Two springs ago, Orioles right-hander Chris Tillman was desperately trying to prove he could pitch in the major leagues. Last year at this time, he was attempting to show he was healthy and wasn’t a fluke.
And this March?
“Any time you get the chance to get that kind of opportunity it’s a big deal,” Tillman said of being named the club’s Opening Day starter. “Number one, it’s an honor, it’s exciting. At the same time, it’s important for the team to get us started in the right direction, the season going the right way. I think we are all just excited to get this thing going. “
Orioles manager Buck Showalter made the official announcement Monday afternoon: The 25-year-old from Southern California will become the club’s fifth Opening Day starter in five years, joining Jason Hammel (2013), Jake Arrieta (2012), Jeremy Guthrie (2011) and Kevin Millwood (2010). Tillman is the club’s youngest Opening Day starter since Mike Mussina in 1994.
Tillman said the honor wasn’t something on which he had been focusing.
“Not really. Not at all, to tell you the truth,” Tillman said. “Like I’ve said since Day 1, we’ve got five guys in here capable of doing it.”
When Showalter told his pitcher the news Monday, the manager said he received a one-word response: “Thanks.”
“But he's one of those guys who walks out of here and, trust me, he gets it. One thing I got is his face got a little different color,” Showalter said. “He’s very unassuming. He doesn't assume anything. He's sincere. Now, if I had said 'fifth [starter],' I don't know if he would have said anything. He might not have said anything.”
Showalter admitted he also considered veteran right-hander Ubaldo Jimenez, who will instead pitch the second game of the season April 2 against the Red Sox.
Showalter has not named the rest of his rotation, but it likely will be Wei-Yin Chen starting the third game versus Boston and Miguel Gonzalez and Bud Norris pitching the first road games against the Detroit Tigers.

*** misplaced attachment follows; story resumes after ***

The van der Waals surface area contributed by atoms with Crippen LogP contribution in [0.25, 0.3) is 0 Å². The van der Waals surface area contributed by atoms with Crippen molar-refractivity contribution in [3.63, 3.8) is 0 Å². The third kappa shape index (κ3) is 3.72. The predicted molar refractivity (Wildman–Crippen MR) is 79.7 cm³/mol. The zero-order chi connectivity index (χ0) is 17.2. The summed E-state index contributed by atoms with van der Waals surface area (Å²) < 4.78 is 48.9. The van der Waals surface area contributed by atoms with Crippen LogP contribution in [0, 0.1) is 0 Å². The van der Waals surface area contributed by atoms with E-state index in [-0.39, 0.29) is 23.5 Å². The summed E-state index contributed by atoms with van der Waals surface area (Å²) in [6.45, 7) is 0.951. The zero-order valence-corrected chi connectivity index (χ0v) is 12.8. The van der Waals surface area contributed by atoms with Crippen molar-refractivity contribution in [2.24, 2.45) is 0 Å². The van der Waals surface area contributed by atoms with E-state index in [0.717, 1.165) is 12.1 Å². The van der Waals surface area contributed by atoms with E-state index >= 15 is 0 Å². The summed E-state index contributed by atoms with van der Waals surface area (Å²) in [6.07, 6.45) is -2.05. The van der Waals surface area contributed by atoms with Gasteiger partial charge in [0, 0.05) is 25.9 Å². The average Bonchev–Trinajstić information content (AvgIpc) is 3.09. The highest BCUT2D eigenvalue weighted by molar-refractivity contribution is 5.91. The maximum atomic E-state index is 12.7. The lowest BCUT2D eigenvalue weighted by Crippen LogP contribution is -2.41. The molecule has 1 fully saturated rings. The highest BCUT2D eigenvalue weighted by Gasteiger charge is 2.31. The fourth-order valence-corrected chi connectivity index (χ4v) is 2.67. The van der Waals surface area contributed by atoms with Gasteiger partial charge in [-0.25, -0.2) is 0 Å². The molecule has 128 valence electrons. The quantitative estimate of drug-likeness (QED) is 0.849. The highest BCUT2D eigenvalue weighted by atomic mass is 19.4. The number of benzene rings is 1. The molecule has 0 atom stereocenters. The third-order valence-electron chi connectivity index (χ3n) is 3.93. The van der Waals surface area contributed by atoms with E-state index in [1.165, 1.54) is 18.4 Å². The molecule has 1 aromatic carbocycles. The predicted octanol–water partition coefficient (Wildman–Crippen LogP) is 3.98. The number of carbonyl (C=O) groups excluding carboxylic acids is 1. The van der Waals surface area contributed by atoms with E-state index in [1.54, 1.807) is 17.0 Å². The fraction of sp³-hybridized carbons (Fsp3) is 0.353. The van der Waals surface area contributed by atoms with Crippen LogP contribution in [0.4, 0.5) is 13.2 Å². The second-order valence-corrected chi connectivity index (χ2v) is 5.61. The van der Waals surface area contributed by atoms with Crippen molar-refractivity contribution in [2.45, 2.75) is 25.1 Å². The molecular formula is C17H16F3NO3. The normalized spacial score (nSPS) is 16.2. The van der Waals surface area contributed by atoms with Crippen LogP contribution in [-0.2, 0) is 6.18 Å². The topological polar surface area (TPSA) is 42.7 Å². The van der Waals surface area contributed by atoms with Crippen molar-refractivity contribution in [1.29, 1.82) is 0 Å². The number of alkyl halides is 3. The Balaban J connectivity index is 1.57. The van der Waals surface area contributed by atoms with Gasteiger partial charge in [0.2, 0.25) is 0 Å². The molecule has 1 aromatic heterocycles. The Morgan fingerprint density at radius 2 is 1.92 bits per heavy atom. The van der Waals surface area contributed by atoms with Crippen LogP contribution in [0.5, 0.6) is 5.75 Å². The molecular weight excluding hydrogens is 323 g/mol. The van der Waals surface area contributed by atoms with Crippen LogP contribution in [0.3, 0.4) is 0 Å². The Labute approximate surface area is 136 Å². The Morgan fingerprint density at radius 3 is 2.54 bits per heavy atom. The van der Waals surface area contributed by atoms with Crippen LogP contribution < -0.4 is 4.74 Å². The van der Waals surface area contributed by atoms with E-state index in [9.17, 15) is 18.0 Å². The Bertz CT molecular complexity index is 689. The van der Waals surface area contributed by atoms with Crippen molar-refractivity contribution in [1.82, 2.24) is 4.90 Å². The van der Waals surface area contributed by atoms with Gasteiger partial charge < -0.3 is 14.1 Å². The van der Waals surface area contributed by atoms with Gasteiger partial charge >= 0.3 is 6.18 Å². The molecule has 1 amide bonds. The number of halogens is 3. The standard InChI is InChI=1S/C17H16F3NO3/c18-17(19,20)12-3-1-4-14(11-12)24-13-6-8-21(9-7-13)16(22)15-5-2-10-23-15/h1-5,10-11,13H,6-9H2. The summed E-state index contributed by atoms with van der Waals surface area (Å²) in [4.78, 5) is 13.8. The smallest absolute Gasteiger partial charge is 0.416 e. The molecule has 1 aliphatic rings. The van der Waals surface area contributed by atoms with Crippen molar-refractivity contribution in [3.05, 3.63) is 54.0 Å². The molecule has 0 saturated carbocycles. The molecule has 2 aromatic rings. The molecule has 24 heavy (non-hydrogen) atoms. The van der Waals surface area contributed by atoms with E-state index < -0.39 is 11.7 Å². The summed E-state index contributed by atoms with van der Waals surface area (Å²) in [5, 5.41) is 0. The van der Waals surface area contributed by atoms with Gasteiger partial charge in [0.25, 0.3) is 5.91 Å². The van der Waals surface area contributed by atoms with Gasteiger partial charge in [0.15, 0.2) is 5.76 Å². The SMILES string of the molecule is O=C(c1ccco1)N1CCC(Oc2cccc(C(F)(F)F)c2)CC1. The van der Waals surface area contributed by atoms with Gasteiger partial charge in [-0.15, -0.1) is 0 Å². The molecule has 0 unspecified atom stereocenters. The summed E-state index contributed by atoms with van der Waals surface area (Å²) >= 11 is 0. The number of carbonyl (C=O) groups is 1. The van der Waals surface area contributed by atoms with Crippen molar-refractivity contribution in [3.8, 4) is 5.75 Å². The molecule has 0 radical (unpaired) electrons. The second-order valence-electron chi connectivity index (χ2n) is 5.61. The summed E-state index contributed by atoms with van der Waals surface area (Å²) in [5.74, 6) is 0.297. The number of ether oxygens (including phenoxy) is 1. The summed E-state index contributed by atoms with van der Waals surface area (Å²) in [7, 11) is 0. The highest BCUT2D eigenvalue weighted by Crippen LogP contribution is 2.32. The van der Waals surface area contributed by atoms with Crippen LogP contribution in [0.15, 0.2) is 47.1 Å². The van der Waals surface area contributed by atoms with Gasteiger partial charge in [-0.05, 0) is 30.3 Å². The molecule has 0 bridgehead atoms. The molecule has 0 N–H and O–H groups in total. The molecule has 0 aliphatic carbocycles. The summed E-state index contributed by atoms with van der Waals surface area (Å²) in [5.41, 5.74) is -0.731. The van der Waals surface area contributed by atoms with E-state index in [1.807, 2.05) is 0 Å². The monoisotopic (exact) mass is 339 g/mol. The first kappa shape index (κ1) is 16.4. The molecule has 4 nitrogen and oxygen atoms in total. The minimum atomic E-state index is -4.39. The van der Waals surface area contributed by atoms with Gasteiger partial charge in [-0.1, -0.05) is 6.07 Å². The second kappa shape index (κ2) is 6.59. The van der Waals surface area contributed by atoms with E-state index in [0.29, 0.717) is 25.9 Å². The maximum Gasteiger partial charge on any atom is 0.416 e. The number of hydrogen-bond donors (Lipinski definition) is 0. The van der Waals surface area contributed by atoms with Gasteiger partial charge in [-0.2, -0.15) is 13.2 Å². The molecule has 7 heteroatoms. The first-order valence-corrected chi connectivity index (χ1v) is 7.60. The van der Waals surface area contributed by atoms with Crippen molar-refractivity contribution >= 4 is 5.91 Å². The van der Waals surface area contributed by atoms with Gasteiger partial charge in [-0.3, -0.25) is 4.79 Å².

Jimenez, who was signed in mid-February, is still trying to get caught up with innings this spring.
“It was because of the late start,” that Jimenez was ruled out for Opening Day, Showalter said. “I’m hoping in the future it gets harder and harder to pick the one.”
Tillman made it easy on Showalter.
He made an extraordinary jump in two calendar years, going from a starter on the bubble who couldn’t crack the Opening Day roster in 2012 to the top assignment this year.
Tillman’s numbers explain that ascension. He has won 25 of his last 35 decisions since halfway through the 2012 season. Last year, he was 16-7 with a 3.71 ERA in 33 starts and became the first Orioles’ starting pitcher to be selected for the American League All-Star team since Mussina in 1999.
He said he occasionally thinks about how far he has come in such a short time.
“I do sometimes, more so in the offseason when I have time to think about it,” Tillman said. “It's kind of cool to sit back and be able to dwell on what happened during the season.”
With 206 1/3 innings in 2013, Tillman became just the fifth Orioles pitcher to reach the 200-inning milestone in a season since 2001. Because he had been dealing with a minor injury, he actually didn’t pitch until the fifth game of the season last year.
He said this one may be a little different, because of the hoopla that surrounds the first game of a new season.
“All the hype of Opening Day, yeah,” he said. “[But] whether you're sitting in the dugout or pitching, it's the same thing. There's pressure for everyone. I've been in the dugout, and I've been more nervous watching than being a part of it. It's just a matter of getting the team going in the right direction. I think it's important.”
Showalter said he believes that those who have watched Tillman over the years always thought he could one day lead a staff.
It’s why the Seattle Mariners drafted him in the second round out of high school in 2006. And why the Orioles and then-team president Andy MacPhail made him a key piece of the 2008 trade that sent lefty Erik Bedard to the Mariners.
“People thought this might be where he'd land, and you see it physically, and you see the way he carries himself, this is part of the evolution and why people in player development project players,” Showalter said. “There are things about Chris you can't put on paper.”